He dropped out of Vassar and, after further stints as a line cook and caterer, attended the Culinary Institute of America, where the training consisted of traditional French hotel methods – sauces made with roux and creations in aspic. He graduated in 1978 with “field experience, a vocabulary and a criminal mind. I was a danger to myself and others.”

Bourdain then worked his way through numerous restaurants in and around New York. In Kitchen Confidential he made no bones about his bad behaviour, which included not only heavy drinking but “cannabis, methaqualone, cocaine, LSD, psilocybin mushrooms soaked in honey and used to sweeten tea, secobarbital, tuinal, amphetamine, codeine and, increasingly, heroin”, but he also had a ferocious work ethic, insisting that the essential quality for a restaurant cook was turning up on time, no matter how ill or hungover.

He ran a number of kitchens, including the Supper Club, Sullivan’s and One Fifth Avenue before, in 1998, taking over at Les Halles, which also had branches in Downtown New York, Miami, Washington DC and later Tokyo. Though Bourdain stepped back from cooking in the years after the success of his book, he nominally remained the restaurant’s “chef-at-large” until 2014. It closed last year.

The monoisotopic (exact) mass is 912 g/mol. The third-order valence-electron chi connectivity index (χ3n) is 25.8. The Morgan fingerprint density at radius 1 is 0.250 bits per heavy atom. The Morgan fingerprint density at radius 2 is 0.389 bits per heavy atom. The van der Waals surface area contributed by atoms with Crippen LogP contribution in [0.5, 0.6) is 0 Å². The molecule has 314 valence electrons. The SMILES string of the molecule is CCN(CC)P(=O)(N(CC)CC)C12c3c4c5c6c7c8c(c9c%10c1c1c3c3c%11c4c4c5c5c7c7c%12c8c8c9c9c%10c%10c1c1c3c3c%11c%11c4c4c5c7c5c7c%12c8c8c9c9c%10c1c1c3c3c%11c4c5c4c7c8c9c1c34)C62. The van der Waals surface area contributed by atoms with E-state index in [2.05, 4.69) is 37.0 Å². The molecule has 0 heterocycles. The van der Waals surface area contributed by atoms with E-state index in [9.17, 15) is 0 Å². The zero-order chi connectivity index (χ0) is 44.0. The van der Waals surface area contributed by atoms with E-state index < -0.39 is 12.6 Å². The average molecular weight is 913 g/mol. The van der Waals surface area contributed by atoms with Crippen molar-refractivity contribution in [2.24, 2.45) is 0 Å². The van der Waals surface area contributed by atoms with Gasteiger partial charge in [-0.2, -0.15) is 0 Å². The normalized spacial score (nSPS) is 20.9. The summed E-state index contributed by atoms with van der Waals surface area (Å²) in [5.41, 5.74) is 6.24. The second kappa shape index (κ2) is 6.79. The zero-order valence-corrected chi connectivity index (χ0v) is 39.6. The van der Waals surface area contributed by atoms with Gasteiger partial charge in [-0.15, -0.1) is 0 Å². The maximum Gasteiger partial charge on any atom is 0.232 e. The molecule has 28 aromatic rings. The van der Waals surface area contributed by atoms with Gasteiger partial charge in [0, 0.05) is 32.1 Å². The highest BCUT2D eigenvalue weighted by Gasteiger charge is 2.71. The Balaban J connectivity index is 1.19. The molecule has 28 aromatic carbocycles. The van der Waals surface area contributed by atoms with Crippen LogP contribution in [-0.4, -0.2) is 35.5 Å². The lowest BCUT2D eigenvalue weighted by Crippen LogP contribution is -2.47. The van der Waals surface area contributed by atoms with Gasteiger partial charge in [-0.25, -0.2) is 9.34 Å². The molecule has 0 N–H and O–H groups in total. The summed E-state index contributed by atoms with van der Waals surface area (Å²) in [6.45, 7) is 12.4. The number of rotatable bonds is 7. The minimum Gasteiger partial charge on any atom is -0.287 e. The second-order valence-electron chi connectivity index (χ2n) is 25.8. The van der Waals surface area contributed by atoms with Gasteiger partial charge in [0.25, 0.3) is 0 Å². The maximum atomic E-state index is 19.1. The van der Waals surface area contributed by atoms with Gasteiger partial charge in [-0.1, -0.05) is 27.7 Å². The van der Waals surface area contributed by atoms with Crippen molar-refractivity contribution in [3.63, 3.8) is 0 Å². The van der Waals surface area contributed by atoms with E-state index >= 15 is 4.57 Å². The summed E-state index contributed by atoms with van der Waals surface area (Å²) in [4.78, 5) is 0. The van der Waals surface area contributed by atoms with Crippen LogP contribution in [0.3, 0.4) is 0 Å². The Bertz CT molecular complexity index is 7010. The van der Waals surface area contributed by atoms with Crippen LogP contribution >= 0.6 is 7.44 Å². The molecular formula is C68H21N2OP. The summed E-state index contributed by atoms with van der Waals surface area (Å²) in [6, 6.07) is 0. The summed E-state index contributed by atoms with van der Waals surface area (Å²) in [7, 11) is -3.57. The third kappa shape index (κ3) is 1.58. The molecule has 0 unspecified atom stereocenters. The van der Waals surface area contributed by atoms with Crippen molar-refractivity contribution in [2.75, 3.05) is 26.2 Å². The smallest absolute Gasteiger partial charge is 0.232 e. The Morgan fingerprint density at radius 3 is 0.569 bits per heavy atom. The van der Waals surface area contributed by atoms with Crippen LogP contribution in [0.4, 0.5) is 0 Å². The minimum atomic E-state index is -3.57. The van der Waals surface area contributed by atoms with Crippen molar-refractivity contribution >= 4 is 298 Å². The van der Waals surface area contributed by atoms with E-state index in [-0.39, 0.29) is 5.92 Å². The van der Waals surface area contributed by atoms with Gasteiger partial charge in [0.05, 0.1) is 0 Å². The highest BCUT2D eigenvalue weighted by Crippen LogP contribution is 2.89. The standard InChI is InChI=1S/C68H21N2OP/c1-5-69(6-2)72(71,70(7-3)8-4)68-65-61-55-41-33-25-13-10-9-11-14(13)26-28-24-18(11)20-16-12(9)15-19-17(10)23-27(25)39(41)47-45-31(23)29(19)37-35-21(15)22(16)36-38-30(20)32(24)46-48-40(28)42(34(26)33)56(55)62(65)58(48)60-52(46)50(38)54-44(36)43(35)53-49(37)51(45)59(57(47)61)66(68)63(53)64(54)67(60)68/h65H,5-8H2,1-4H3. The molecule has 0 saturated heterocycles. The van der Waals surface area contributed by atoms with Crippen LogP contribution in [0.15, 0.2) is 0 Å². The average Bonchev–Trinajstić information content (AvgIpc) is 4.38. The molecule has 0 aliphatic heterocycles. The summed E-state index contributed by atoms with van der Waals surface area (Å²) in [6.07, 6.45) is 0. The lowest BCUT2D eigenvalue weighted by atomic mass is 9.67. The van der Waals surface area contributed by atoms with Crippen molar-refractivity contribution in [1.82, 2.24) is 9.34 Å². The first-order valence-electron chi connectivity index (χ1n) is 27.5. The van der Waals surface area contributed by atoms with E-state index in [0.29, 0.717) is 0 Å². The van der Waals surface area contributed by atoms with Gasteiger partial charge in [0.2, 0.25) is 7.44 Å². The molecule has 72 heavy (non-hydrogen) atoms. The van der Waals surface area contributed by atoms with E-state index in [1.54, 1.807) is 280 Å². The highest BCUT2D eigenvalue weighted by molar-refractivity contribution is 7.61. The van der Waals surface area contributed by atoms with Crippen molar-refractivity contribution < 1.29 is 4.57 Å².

Kitchen Confidential was written after Bourdain had produced well-received articles in The New Yorker and after he had already published two crime novels with a culinary background, Bone in the Throat (1995) and Gone Bamboo (1997). He followed its success with a sequel, Medium Raw (2010), having produced a book to go with his Food Network series (which was awarded Food Book of the Year in 2002), a cookbook and a historical non-fiction book called Typhoid Mary. The Nasty Bits (2006) was a collection of his food and travel journalism, while the following year’s No Reservations was a tie-in with his series of that name for the Travel Channel. He also wrote a couple of graphic novels and was involved in publishing a series of books on subjects – not confined to food – which interested him.

Rock and roll – especially The Ramones – remained an obsession, and he was very well-read and highly informed about film. His favourite foods (in common with many professional chefs, as he pointed out) were traditional domestic dishes: black pudding with apple and mash, macaroni cheese – “No fucking truffle oil!” – roast beef and Yorkshire pudding, shrimp heads, rib-eye steak, daube and fresh garlic. “Too lazy to peel fresh? You don’t deserve to eat garlic.”

Bourdain relished the opportunity to travel for television, and interviewed a number of significant chefs, as well as figures such as Alice Cooper, Iggy Pop and Francis Ford Coppola. A few days ago, he described his latest programme for CNN as the highpoint of his professional career, after he persuaded the distinguished cinematographer Christopher Doyle to film it.

It was directed by Asia Argento, with whom Bourdain began a relationship last year. He was outspoken in his support of her campaign against sexual harassment, after she accused Harvey Weinstein of having raped her earlier in her career.

Anthony Bourdain married Nancy Putkoski, a girlfriend from high school in 1985, and they divorced in 2005. He was then married, from 2007 until 2016, to Ottavia Busia, with whom he had a daughter, Ariane. He was reported to have committed suicide in a hotel room in Strasbourg, where he had been filming.

Andrew McKie